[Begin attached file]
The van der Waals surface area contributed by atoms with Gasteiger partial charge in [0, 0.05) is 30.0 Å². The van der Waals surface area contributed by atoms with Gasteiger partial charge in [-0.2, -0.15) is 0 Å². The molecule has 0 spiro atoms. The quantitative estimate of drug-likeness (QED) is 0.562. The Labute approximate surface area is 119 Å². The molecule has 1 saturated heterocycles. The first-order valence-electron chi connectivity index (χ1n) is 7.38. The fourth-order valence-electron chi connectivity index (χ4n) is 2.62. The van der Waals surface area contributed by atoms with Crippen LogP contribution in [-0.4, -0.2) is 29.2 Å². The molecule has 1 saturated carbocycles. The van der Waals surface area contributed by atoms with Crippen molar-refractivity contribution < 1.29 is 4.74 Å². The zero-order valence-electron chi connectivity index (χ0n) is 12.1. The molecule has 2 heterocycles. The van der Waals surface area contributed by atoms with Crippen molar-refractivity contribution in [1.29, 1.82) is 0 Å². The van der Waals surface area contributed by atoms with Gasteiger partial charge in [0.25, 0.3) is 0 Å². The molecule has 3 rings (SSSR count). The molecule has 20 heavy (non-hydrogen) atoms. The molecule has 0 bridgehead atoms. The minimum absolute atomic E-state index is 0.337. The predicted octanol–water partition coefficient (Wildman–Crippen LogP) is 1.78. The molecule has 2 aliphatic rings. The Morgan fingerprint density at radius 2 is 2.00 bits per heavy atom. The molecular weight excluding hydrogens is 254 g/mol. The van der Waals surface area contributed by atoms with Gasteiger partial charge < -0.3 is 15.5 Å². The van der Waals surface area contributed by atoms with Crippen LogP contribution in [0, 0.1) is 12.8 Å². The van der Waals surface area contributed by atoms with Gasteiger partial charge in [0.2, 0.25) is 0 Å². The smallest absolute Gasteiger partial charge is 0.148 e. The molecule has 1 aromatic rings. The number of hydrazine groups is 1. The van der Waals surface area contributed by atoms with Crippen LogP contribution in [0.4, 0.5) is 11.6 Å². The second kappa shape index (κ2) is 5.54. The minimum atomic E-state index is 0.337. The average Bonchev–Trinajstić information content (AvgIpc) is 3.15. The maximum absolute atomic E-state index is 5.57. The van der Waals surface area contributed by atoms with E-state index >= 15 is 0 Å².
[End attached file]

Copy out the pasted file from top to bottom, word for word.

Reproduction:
The van der Waals surface area contributed by atoms with Gasteiger partial charge in [0, 0.05) is 30.0 Å². The van der Waals surface area contributed by atoms with Gasteiger partial charge in [-0.2, -0.15) is 0 Å². The molecule has 0 spiro atoms. The quantitative estimate of drug-likeness (QED) is 0.562. The Labute approximate surface area is 119 Å². The molecule has 1 saturated heterocycles. The first-order valence-electron chi connectivity index (χ1n) is 7.38. The fourth-order valence-electron chi connectivity index (χ4n) is 2.62. The van der Waals surface area contributed by atoms with Crippen LogP contribution in [-0.4, -0.2) is 29.2 Å². The molecule has 1 saturated carbocycles. The van der Waals surface area contributed by atoms with Crippen molar-refractivity contribution < 1.29 is 4.74 Å². The zero-order valence-electron chi connectivity index (χ0n) is 12.1. The molecule has 2 heterocycles. The van der Waals surface area contributed by atoms with Crippen molar-refractivity contribution in [1.29, 1.82) is 0 Å². The van der Waals surface area contributed by atoms with Gasteiger partial charge in [0.25, 0.3) is 0 Å². The molecule has 3 rings (SSSR count). The molecule has 20 heavy (non-hydrogen) atoms. The molecule has 0 bridgehead atoms. The minimum absolute atomic E-state index is 0.337. The predicted octanol–water partition coefficient (Wildman–Crippen LogP) is 1.78. The molecule has 2 aliphatic rings. The Morgan fingerprint density at radius 2 is 2.00 bits per heavy atom. The molecular weight excluding hydrogens is 254 g/mol. The van der Waals surface area contributed by atoms with Gasteiger partial charge < -0.3 is 15.5 Å². The van der Waals surface area contributed by atoms with Crippen LogP contribution in [0, 0.1) is 12.8 Å². The van der Waals surface area contributed by atoms with Gasteiger partial charge in [0.2, 0.25) is 0 Å². The smallest absolute Gasteiger partial charge is 0.148 e. The molecule has 1 aromatic rings. The number of hydrazine groups is 1. The van der Waals surface area contributed by atoms with Crippen LogP contribution in [0.4, 0.5) is 11.6 Å². The second kappa shape index (κ2) is 5.54. The minimum atomic E-state index is 0.337. The average Bonchev–Trinajstić information content (AvgIpc) is 3.15. The maximum absolute atomic E-state index is 5.57. The van der Waals surface area contributed by atoms with E-state index >= 15 is 0 Å².